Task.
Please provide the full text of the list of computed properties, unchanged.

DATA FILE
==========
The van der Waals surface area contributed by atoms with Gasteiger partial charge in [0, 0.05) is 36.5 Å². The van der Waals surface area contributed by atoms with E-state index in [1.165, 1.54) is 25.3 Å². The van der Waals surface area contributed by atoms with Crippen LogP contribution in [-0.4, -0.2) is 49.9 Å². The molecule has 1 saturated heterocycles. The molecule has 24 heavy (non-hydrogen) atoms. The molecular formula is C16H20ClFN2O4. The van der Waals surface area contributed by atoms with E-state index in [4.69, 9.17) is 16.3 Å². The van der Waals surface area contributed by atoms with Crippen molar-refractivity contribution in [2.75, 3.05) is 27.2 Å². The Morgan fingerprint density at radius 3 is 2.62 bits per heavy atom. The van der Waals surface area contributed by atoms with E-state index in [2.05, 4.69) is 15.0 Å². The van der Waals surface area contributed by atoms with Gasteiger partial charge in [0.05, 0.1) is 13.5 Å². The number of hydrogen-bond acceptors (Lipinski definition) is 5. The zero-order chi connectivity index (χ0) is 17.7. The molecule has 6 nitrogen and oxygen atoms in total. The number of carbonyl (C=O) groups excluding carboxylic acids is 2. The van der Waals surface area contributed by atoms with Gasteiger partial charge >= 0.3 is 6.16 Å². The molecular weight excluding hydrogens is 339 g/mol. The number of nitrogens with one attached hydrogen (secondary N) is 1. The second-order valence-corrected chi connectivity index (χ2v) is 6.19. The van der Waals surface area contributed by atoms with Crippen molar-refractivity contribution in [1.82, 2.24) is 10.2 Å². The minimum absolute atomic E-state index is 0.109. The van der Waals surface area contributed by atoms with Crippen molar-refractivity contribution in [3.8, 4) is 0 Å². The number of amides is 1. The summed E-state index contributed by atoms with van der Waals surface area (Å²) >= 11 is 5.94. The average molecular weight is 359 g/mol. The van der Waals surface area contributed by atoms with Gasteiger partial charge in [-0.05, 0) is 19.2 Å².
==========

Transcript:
The van der Waals surface area contributed by atoms with Gasteiger partial charge in [0, 0.05) is 36.5 Å². The van der Waals surface area contributed by atoms with E-state index in [1.165, 1.54) is 25.3 Å². The van der Waals surface area contributed by atoms with Crippen LogP contribution in [-0.4, -0.2) is 49.9 Å². The molecule has 1 saturated heterocycles. The molecule has 24 heavy (non-hydrogen) atoms. The molecular formula is C16H20ClFN2O4. The van der Waals surface area contributed by atoms with E-state index in [4.69, 9.17) is 16.3 Å². The van der Waals surface area contributed by atoms with Crippen molar-refractivity contribution in [2.75, 3.05) is 27.2 Å². The Morgan fingerprint density at radius 3 is 2.62 bits per heavy atom. The van der Waals surface area contributed by atoms with E-state index in [2.05, 4.69) is 15.0 Å². The van der Waals surface area contributed by atoms with Gasteiger partial charge in [0.05, 0.1) is 13.5 Å². The number of hydrogen-bond acceptors (Lipinski definition) is 5. The zero-order chi connectivity index (χ0) is 17.7. The molecule has 6 nitrogen and oxygen atoms in total. The number of carbonyl (C=O) groups excluding carboxylic acids is 2. The van der Waals surface area contributed by atoms with Gasteiger partial charge >= 0.3 is 6.16 Å². The molecular weight excluding hydrogens is 339 g/mol. The number of nitrogens with one attached hydrogen (secondary N) is 1. The second-order valence-corrected chi connectivity index (χ2v) is 6.19. The van der Waals surface area contributed by atoms with Crippen molar-refractivity contribution in [1.82, 2.24) is 10.2 Å². The minimum absolute atomic E-state index is 0.109. The van der Waals surface area contributed by atoms with Crippen molar-refractivity contribution in [3.8, 4) is 0 Å². The number of amides is 1. The summed E-state index contributed by atoms with van der Waals surface area (Å²) >= 11 is 5.94. The average molecular weight is 359 g/mol. The van der Waals surface area contributed by atoms with Gasteiger partial charge in [-0.05, 0) is 19.2 Å².